Alumni Spotlight: Emily Thomas


Emily is a world traveler having been to over 15 different countries and living twice overseas. She also spent her gap year volunteering abroad in Thailand and South Africa.

Why did you choose this program?

I chose to come on this program because I had been fortunate enough to visit South Africa once before and ended up falling in love with the beautiful country. Although I had never been to Cape Town, I decided to try something out of my comfort zone and come to live in a big city.

I knew that I wanted to work with kids for part of my time volunteering, so African Impact was a natural fit for me. When I found the program, I knew it was very well-managed because of how detailed it was and how much assistance I had when applying.

What did your program provider assist you with, and what did you have to organize on your own?

When I planned my gap year, I did the majority of my research on my own. I found African Impact online when looking into reputable volunteering organizations. However, once on the website, I was immediately offered assistance by staff. I was able to inquire about anything that I wanted to know, and I was put in contact with both a staff member from head office and from my specific project.

When I was worried about the drought in Cape Town prior to my arrival, I was able to reach out to these staff members, and in return, I received an in-depth response addressing all of my concerns! It was honestly so helpful to have these staff members to rely on even before I was in Cape Town.

What is one piece of advice you'd give to someone going on your program?

The one piece of advice I would give to anyone coming to African Impact is to be open to meeting new people and trying new things. The amazing thing about this organization is that it gives you the opportunity to experience not only South African cultures but the cultures and people from around the world.

I was lucky enough to make three of my closest friends while living there, and who I still talk to everyday – one from South Africa, one from England, and one from Australia! I also did so many things that pushed me out of my comfort zone – everything from skydiving to trying smiley, a local dish of cooked sheep’s head. The experience can be amazing as long as you are open to it.

What does an average day/week look like as a participant of this program?

The average day for a participant in this program starts around 8:15 when we have morning meetings led by eccentric Chris! After that, everyone has a few minutes to gather all of their stuff and make sure they have all of the materials they need before leaving for morning project.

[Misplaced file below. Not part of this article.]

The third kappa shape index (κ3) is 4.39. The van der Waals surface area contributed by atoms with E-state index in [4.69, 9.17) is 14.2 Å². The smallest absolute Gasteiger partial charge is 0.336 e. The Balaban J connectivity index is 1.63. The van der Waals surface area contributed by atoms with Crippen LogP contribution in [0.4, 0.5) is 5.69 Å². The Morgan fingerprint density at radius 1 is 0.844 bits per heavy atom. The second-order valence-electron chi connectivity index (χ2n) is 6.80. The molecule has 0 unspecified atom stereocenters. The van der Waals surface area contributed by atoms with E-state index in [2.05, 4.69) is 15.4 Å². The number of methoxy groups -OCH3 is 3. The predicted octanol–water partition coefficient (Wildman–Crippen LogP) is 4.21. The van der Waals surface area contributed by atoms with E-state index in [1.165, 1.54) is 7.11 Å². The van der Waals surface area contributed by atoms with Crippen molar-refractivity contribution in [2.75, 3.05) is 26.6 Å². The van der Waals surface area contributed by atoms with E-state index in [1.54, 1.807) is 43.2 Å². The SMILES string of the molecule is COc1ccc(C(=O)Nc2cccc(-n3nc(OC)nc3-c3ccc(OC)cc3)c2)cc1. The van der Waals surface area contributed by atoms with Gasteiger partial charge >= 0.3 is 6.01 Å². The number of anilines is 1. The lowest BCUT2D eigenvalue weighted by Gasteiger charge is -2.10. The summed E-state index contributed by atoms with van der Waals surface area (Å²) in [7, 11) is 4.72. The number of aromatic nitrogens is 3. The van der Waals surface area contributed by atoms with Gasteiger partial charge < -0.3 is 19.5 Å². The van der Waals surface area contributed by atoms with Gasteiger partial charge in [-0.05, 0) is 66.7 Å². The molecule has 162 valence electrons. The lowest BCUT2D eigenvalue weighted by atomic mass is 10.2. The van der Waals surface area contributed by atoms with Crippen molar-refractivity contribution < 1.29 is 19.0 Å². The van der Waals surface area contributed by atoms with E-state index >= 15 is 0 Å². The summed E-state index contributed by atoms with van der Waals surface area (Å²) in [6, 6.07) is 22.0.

Depending on which project you decide to do, you will be at a different place. My project was Early Childhood Development, so I was always in either a preschool or a foster home in the mornings. Morning project lasts for three hours before we have a break for a delicious lunch cooked by the awesome Chef Shecky. After lunch, we set off for two-hour afternoon projects which are always After School programs for vulnerable children.

When the project is finished, we all come back to the house for dinner and some exciting night time activities! My favorite night is Thursday because it is family night, when either volunteers or staff plan a fun activity for the whole group.

Going into your experience abroad, what was your biggest fear, and how did you overcome it? How did your views on the issue change?

My biggest fear coming away was that I wouldn’t be able to make any friends or bond with anyone while there. Luckily, I forced myself to be outgoing, and I was able to make friendships with other staff, volunteers, and people that I met living in Cape Town; I know that my friendship with them will last a lifetime!

While working on the projects, my entire view of the African continent changed. African children are often portrayed by the media as impoverished and starving, and places like Khayelitsha are made out to be violent ghettos; however, the reality is far from this.

The children I have met have been some of the happiest and most appreciative kids. They have taught me that although children may come from different backgrounds and may be dealing with different hardships, all children are essentially the same – they are just trying to grow up to the best of their ability. At the same time, working in Khayelitsha has showed me how the community has managed to turn a place that was formed from oppression into a beautiful and vibrant community!

What awesome activities were you able to do in Cape Town?

In Cape Town, there are so many amazing things to do. There is deep history and culture and at the same time incredible nature – all within a modern city!

Luckily at African Impact, they are always willing to help you plan your time so that you make the most of the time you spend there! They offer tours done by staff, adventure activities (like skydiving and abseiling Table Mountain), and even trips outside of Capetown to surrounding areas like Hermanus and safari game reserves.

If you don’t find something you want to do through African Impact, you can always hike Table Mountain, explore the amazing nightlife on long street and the waterfront, or visit Robben Island. I can promise it’s impossible to be bored living in Cape Town!